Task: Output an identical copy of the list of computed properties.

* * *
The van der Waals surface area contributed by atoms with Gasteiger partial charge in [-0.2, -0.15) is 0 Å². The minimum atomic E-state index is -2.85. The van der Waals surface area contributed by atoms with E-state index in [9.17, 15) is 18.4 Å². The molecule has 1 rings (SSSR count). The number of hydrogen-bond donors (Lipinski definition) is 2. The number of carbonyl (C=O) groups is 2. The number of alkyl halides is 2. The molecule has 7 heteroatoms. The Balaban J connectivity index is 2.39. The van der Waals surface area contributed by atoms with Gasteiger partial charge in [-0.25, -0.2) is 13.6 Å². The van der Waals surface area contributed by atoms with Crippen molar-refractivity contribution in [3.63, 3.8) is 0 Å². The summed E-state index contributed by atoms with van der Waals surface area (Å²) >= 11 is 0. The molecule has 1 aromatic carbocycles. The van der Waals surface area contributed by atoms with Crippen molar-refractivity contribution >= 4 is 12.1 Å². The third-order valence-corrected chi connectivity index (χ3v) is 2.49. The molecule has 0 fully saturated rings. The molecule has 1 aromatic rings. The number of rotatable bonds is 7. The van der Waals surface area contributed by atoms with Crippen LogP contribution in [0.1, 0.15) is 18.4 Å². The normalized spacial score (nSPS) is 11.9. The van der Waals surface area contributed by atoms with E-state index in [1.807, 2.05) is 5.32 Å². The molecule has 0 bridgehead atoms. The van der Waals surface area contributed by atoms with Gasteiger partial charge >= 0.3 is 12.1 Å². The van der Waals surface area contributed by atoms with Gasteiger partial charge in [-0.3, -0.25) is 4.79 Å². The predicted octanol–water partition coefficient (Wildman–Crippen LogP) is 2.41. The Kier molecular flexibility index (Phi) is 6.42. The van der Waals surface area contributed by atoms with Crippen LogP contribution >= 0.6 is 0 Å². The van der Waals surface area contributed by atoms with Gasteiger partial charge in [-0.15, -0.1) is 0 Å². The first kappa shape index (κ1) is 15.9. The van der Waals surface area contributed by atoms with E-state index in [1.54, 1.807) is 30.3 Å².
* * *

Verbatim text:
The van der Waals surface area contributed by atoms with Gasteiger partial charge in [-0.2, -0.15) is 0 Å². The minimum atomic E-state index is -2.85. The van der Waals surface area contributed by atoms with E-state index in [9.17, 15) is 18.4 Å². The molecule has 1 rings (SSSR count). The number of hydrogen-bond donors (Lipinski definition) is 2. The number of carbonyl (C=O) groups is 2. The number of alkyl halides is 2. The molecule has 7 heteroatoms. The Balaban J connectivity index is 2.39. The van der Waals surface area contributed by atoms with Gasteiger partial charge in [-0.25, -0.2) is 13.6 Å². The van der Waals surface area contributed by atoms with Crippen molar-refractivity contribution in [3.63, 3.8) is 0 Å². The summed E-state index contributed by atoms with van der Waals surface area (Å²) >= 11 is 0. The molecule has 1 aromatic carbocycles. The van der Waals surface area contributed by atoms with Crippen molar-refractivity contribution >= 4 is 12.1 Å². The third-order valence-corrected chi connectivity index (χ3v) is 2.49. The molecule has 0 fully saturated rings. The molecule has 1 aromatic rings. The number of rotatable bonds is 7. The van der Waals surface area contributed by atoms with Crippen LogP contribution in [0.1, 0.15) is 18.4 Å². The normalized spacial score (nSPS) is 11.9. The van der Waals surface area contributed by atoms with E-state index in [1.807, 2.05) is 5.32 Å². The molecule has 0 bridgehead atoms. The van der Waals surface area contributed by atoms with Gasteiger partial charge >= 0.3 is 12.1 Å². The van der Waals surface area contributed by atoms with Gasteiger partial charge in [-0.3, -0.25) is 4.79 Å². The predicted octanol–water partition coefficient (Wildman–Crippen LogP) is 2.41. The Kier molecular flexibility index (Phi) is 6.42. The van der Waals surface area contributed by atoms with Crippen LogP contribution >= 0.6 is 0 Å². The van der Waals surface area contributed by atoms with Gasteiger partial charge in [-0.15, -0.1) is 0 Å². The first kappa shape index (κ1) is 15.9. The van der Waals surface area contributed by atoms with E-state index in [1.54, 1.807) is 30.3 Å².